Tri River Area CSU Extension - To provide information, education and to encourage the application of research-based knowledge to the communities of Delta, Mesa, Montrose, and Ouray Counties.
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Bee on a White Flower

Ips beetle affecting Western Slope Pinion Pines

The prolonged droughts of 2016-2018, have caused great stress to our native Pinyon Pine trees.  This stress has allowed the Ips confusus beetle to take advantage by boring into the trunks of the trees and eating the cambium layer resulting in death of the trees.

Read the press release about how the Ips beetle affects pinon pine trees.

Read more about how to protect your pinions from the Ips beetle.

Read more about slash management and the Ips beetle.

Colorado Woody Plant App is Available on All Platforms

Coloradans now have an app to help identify trees, shrubs and woody plants – CSU Extension announces the launch of the new “CO Woody Plant” mobile app, available for free on iOS, Android and Google Play!

‪Identify 200+ species. The ‘plant characteristics’ screen uses visual icons to guide the user through a series of choices to narrow down the possible plants. It also offers the ability to search in ‘offline’ locations without a cellular connection. Check it out at your favorite app store.

Grant Award

February, 2019 ~ Colorado tree Coalition Grant Award of $1,375

The Tri River Area CSU Extension has received a $1,375 grant from the Colorado Tree Coalition (CTC) for the Amphitheater Shade Tree Remodel project.

The trees purchased with this grant will be planted at the amphitheater at the Mesa County CSU Extension Office Arboretum. Many trees that were originally planted failed because they were on a berm and were not suited for the dry southern facing slope. Drought tolerant species will be planted and will provide shade and a back drop for the amphitheater.  The trees will be labeled to provide the many visitors information on trees that grow well in the community. This 5,100 square foot demonstration garden, showcasing unusual tree, shrub and perennial species, is maintained by Colorado Master Gardener volunteers. The gardens are free and open to the public at any time.  Tours are available on request.

Thanks to on-going financial and administrative support from the USDA Forest Service and the Colorado State Forest Service, dues-paying members, and sponsors of the grant program, the Colorado Tree Coalition (CTC) awarded $49,698 to 21 organizations in 2018.  Along with matching funds provided by the grant recipients this helped plant 1,309 trees in communities across Colorado.  Each of these projects allowed residents the opportunity to make a difference in their community with a combined total of 2,725 hours of volunteer service.  These grants were made possible through the support of the USDA Forest Service, the Colorado State Forest Service, Xcel Energy Foundation, Xcel Energy Vegetation Management, and the members and supporters of the Colorado Tree Coalition.  Since 1991 the Colorado Tree Coalition has awarded 533 grants totaling over $927,698.  These grants have been matched with over $8 million in community money and/or time.  As a result of these grants 76,478 trees have been planted throughout the state.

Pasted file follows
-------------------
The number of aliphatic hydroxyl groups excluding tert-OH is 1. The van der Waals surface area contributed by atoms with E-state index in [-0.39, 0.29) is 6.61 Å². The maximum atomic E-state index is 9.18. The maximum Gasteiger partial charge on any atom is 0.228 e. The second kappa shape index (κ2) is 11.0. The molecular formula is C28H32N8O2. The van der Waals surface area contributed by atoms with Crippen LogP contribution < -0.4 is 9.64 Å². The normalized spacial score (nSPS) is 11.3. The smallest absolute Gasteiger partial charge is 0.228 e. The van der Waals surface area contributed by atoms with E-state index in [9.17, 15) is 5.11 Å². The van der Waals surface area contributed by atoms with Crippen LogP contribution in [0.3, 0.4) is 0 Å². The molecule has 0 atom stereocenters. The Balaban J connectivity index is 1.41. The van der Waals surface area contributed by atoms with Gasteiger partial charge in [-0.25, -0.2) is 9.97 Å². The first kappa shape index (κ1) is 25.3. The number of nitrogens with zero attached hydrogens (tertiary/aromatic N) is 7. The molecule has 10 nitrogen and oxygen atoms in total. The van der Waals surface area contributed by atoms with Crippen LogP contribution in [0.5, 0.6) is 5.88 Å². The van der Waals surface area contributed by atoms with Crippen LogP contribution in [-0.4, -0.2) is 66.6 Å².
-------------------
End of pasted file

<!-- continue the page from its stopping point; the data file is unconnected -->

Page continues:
Bees Swarming?

  • Don’t hurt the bees, just call Western Colorado Beekeepers Association who can safely remove the bees! Please call 970-812-0080
  • For Western Colorado Beekeepers Association website, please click here.

Plant Diagnostics

Plant Problems? Bring us a fresh sample!

  • Master Gardener diagnosticians are meeting each week in each of our offices, to examine the plant samples that have been brought to us and try to determine the cause of the problems. If you are bringing us a plant sample, there are several things you can do to help out the diagnostic team:
    • Bring in as fresh a sample as possible. Plants left in a hot car become much harder to identify.
    • Bring in as much of the plant as possible, including the root where feasible. Bring along
      Tomatoes with Blossom End Rot

      Tomatoes with Blossom End Rot

      some of the soil, so it can be tested for salts.

    • Bring in both an area of the plant that is suffering, and if possible an adjacent section that is doing well. This is especially helpful with turf samples.
    • If you need the plant identified, flowers and/or fruit will make diagnosis easier.
  • When you come to the office, the Master Gardeners will have you fill out a form that asks a number of questions about the plant. Answering these as thoroughly as possible is very helpful! You can reach the Master Gardeners at each of our offices. In Delta, we’re at 874-2195; in Montrose, at 249-3935, and in Grand Junction we’re at 244-1836. Leave a message and we’ll get back to you as soon as possible.

Winter Watering

Feeling Dry?  So is your landscape.  Trees, shrubs and lawns will benefit from monthly winter watering.

Check out this video for winter landscape watering: Youtube Winter Watering